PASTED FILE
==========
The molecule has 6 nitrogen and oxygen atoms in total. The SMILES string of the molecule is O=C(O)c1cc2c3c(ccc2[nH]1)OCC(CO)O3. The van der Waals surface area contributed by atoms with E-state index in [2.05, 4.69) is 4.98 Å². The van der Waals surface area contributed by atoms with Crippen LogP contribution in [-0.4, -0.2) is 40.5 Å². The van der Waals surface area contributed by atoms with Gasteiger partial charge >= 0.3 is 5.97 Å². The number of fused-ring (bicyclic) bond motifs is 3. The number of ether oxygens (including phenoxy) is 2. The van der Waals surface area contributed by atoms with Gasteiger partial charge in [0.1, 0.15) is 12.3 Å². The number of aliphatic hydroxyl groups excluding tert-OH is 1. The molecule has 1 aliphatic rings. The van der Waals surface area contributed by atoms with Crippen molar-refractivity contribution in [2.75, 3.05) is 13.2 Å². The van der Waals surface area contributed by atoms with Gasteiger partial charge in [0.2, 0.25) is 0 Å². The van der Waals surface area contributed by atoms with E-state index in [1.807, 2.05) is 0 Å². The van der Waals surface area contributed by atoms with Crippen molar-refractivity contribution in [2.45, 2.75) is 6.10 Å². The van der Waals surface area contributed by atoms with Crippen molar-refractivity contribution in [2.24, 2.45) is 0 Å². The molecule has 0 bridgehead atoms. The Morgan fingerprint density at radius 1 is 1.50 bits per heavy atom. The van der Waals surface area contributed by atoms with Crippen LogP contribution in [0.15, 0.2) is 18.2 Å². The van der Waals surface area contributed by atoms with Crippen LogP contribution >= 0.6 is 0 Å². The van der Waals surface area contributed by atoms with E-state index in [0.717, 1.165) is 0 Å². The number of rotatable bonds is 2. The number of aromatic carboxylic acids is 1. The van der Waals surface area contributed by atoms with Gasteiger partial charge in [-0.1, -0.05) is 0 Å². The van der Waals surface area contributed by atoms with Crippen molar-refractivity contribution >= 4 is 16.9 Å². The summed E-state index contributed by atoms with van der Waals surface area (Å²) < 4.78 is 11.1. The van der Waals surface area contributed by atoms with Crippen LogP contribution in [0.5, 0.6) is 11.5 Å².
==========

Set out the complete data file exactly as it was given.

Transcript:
The molecule has 6 nitrogen and oxygen atoms in total. The SMILES string of the molecule is O=C(O)c1cc2c3c(ccc2[nH]1)OCC(CO)O3. The van der Waals surface area contributed by atoms with E-state index in [2.05, 4.69) is 4.98 Å². The van der Waals surface area contributed by atoms with Crippen LogP contribution in [-0.4, -0.2) is 40.5 Å². The van der Waals surface area contributed by atoms with Gasteiger partial charge >= 0.3 is 5.97 Å². The number of fused-ring (bicyclic) bond motifs is 3. The number of ether oxygens (including phenoxy) is 2. The van der Waals surface area contributed by atoms with Gasteiger partial charge in [0.1, 0.15) is 12.3 Å². The number of aliphatic hydroxyl groups excluding tert-OH is 1. The molecule has 1 aliphatic rings. The van der Waals surface area contributed by atoms with Crippen molar-refractivity contribution in [2.75, 3.05) is 13.2 Å². The van der Waals surface area contributed by atoms with Gasteiger partial charge in [0.2, 0.25) is 0 Å². The van der Waals surface area contributed by atoms with E-state index in [1.807, 2.05) is 0 Å². The van der Waals surface area contributed by atoms with Crippen molar-refractivity contribution in [2.45, 2.75) is 6.10 Å². The van der Waals surface area contributed by atoms with Crippen molar-refractivity contribution in [2.24, 2.45) is 0 Å². The molecule has 0 bridgehead atoms. The Morgan fingerprint density at radius 1 is 1.50 bits per heavy atom. The van der Waals surface area contributed by atoms with Crippen LogP contribution in [0.15, 0.2) is 18.2 Å². The van der Waals surface area contributed by atoms with Crippen LogP contribution >= 0.6 is 0 Å². The van der Waals surface area contributed by atoms with E-state index in [0.717, 1.165) is 0 Å². The number of rotatable bonds is 2. The number of aromatic carboxylic acids is 1. The van der Waals surface area contributed by atoms with Gasteiger partial charge in [-0.1, -0.05) is 0 Å². The van der Waals surface area contributed by atoms with Crippen molar-refractivity contribution >= 4 is 16.9 Å². The summed E-state index contributed by atoms with van der Waals surface area (Å²) < 4.78 is 11.1. The van der Waals surface area contributed by atoms with Crippen LogP contribution in [0.5, 0.6) is 11.5 Å².